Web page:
A History of US Energy Deregulation
While deregulated energy markets now exist in several states across the country, electricity deregulation in the US is still an arduous process.
What is Energy Deregulation?
Energy deregulation is a term that describes the removal of government controls over the electricity market. Instead of vesting all regional power into a sole utility company responsible for generating, transmitting, and delivering electricity, the government has allowed companies to purchase electricity from utilities and sell them to the consumers. These companies are known as Retail Electricity Providers, or REPs. These companies are not responsible for generating or transmitting electricity, only delivering the product of electricity to the consumer at varying rates and volumes.
The idea behind deregulation is that competition between REPs will result in lower prices and a fairer market for electric rates. In some cases, this is true, but unfortunately, many companies find loopholes in order to continue taking advantage of consumers through teaser rates and other exploits.
Currently, most deregulated energy markets force utilities to open their energy supply up to competitive electric providers to compete on the market. Most service areas still rely on one utility, but this is hidden in part by the many REPs that have popped up over the decades. These retail providers buy up electricity from the utility and distribute it to you, the consumer. By splitting up the distribution and generation aspects of the electricity market, singular companies have less influence over prices, conditions, and consumer options.
Deregulation of Public Utilities: Why It Matters
Deregulation of the electric market is very important and is a good thing. The previous system granted singular companies too much power and monopolized regional markets. When a group has control over all aspects of a market, it tends to be completely unhealthy for the market. Without competition, utilities don’t have much incentive to improve their product -- such as conducting research into more efficient infrastructure, offer better rates, or invest in alternative energy sources.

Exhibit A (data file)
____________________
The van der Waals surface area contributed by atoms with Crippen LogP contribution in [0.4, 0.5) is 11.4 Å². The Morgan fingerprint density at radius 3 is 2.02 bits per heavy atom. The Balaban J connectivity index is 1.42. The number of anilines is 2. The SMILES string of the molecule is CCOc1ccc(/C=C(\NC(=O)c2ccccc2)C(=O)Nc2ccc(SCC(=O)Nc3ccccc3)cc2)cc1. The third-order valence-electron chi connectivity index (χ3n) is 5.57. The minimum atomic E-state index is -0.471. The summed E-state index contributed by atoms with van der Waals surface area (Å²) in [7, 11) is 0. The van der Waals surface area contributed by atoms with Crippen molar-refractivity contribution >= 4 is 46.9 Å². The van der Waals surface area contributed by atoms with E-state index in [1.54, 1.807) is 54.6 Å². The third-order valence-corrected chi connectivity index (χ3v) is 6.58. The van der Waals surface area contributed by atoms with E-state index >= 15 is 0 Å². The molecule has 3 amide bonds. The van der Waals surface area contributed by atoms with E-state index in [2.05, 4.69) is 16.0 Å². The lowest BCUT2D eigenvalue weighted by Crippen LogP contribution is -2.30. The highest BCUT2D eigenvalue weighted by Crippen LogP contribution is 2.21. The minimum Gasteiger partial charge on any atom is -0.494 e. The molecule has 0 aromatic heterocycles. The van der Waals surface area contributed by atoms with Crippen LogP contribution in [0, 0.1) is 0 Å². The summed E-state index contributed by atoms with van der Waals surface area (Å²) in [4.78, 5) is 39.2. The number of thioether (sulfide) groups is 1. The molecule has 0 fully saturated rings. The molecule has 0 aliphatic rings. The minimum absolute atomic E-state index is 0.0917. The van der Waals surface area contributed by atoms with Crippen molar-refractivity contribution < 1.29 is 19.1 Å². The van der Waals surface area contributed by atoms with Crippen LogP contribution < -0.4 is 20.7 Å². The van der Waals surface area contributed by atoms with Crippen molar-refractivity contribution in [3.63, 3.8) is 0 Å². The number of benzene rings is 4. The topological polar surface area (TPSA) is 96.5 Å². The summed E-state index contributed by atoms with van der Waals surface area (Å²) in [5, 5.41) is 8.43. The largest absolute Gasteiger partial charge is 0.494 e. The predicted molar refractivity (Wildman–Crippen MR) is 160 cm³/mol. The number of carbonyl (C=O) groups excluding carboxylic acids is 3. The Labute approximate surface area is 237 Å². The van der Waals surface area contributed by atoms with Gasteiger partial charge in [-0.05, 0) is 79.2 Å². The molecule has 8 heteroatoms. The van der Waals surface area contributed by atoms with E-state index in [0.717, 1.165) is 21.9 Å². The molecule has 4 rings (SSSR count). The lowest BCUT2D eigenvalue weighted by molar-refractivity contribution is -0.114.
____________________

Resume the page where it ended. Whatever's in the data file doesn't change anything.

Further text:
With deregulation, consumers also have choices to make. REPs compete with each other to offer a variety of different rates, and consumers can use the information at their disposal to choose the fairest, or best, electricity plan for their home or business. This is commonly referred to as the “Power to Choose”.
September 1882: Edison launches the first central power plant in America (The Pearl Street Station). 1892: Samuel Insull begins building the first power grid in Chicago. -This innovation caused prices to drop from over $4/kWh to under $1/kWh 1907: Wisconsin and New York begin regulating electricity rates. -From 1907 to 1914, 43 states followed this example and created regulations on electric utilities. 1920: The Federal Power Commission (now replaced by the Federal Energy Regulatory Commission) is founded with the mission to oversee hydroelectric licensing. -Soon, the role of the FPC expanded into the entire power market, creating strict regulatory frameworks and establishing regional utility monopolies. 1935: The Federal Power Act is passed.
Before the modern deregulation movement began in the 1990s, singular utility companies were responsible for the energy being generated, transmitted, and delivered by the same company to each consumer within a specific region - essentially a monopoly granted by the government to a major utility in the region.
You might be asking -- why would the government create a monopoly in every area? The answer lies behind the complexity of generating energy and delivering it to customers. In the early stages of the electric market, the main focus was on creating infrastructure. The many different utilities all competed to create their own separate power lines, sub-stations, and other equipment, resulting in a very inefficient power grid. High inefficiency turned into high costs, and high costs turned into outrageously high electrical prices, as well as intermittent service outages. In order to combat this, the government consolidated all regional infrastructures into one utility company that created and maintained electrical equipment.
Currently, only 16 states are considered ‘deregulated’ states. Texas is the largest hub for REPs in the nation, but California, New York, Pennsylvania and other states also offer citizens a chance to participate in the deregulated electricity market.
Deregulated energy markets are still not a completely free market; however, they create a good balance between a competitive free market and the previous ‘regulated’ system.